Ask her whom she deems happiest, and she will point her jeweled finger towards you, and — if she speaks with honesty, she will tell you that for your singleness and free spirit — she would barter all her riches! The opera, where night after night the wealth of glorious voices is flung upon the air, until its every vibration is melody, and the spirit drinks it in as it would the incense of rare flowers — is to her not so exquisite a luxury — as the choice songs, warbled in a concert room, to which you may listen but few times in the year. Such pleasure palls in repetition on the common mind, for nature's favorites are among the poor; and gold, with all its magical power, can never attune the ear to music, nor the taste to an appreciation of that which is truly beautiful in nature or art.
Keep then your integrity — and you never need envy the wife of your employer. A round of heartless dissipation has sickened her of humanity; and if it were not for the excitement of outshining her compeers in the ranks of fashion — she would lay down her useless life tomorrow!
Mothers, worn out and enfeebled with work, laboring for those who, however good they may be, are at the best unable to pay you for you unceasing toil, unable to realize your great sacrifices. Do you look upon your neighbor who has more means and a few petted children — and wish that your lot was like hers? You pause often over your task, and think that it is greater than you can bear.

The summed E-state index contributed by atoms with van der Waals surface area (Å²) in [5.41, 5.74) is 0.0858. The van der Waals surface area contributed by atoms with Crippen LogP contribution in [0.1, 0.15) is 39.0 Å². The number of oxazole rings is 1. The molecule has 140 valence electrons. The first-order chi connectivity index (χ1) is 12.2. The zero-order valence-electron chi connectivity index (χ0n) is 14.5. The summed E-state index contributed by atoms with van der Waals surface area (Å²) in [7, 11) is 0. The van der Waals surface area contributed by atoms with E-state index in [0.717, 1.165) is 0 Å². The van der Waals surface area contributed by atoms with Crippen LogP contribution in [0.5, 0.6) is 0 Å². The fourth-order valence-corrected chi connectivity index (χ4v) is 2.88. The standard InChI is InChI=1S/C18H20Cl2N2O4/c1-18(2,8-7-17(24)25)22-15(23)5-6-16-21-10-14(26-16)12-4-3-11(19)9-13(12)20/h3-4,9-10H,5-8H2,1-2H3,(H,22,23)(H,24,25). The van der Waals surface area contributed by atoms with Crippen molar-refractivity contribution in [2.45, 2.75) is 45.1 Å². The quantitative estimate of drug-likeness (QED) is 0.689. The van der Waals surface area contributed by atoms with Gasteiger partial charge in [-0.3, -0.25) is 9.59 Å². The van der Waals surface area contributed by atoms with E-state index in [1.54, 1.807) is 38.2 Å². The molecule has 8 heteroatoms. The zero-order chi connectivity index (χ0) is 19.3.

"Tell mothers," said a lady to us a short time ago, "who have their little ones around them, that they are living their happiest days; and the time will come when they will realize it. Tell them to bend in thankfulness over the midnight lamp, to smile at their ceaseless work and call it pleasure. I can but kneel in imagination by the distant graves of my children; they are all gone. Could I but have them beside me now, I would toil like a slave for them; I would think no burden too hard, no self-denial beyond my strength, if I might but labor for their good and be rewarded by their smiles and their love."
Then, in whatever situation we are, we should remember that even but a door from our own dwelling there may be anguish, compared with which — ours is but as the whisper of a breath, to the roll of the thunder. We do not say then, let us 'console' ourselves by the reflection that there are always those in the world who suffer keener afflictions than ourselves, "but let us feel that though our cup of sorrow may be almost full — there might be added many a drop of bitterness!" And never, never should we breathe the expression, "There is no sorrow like unto my sorrow!"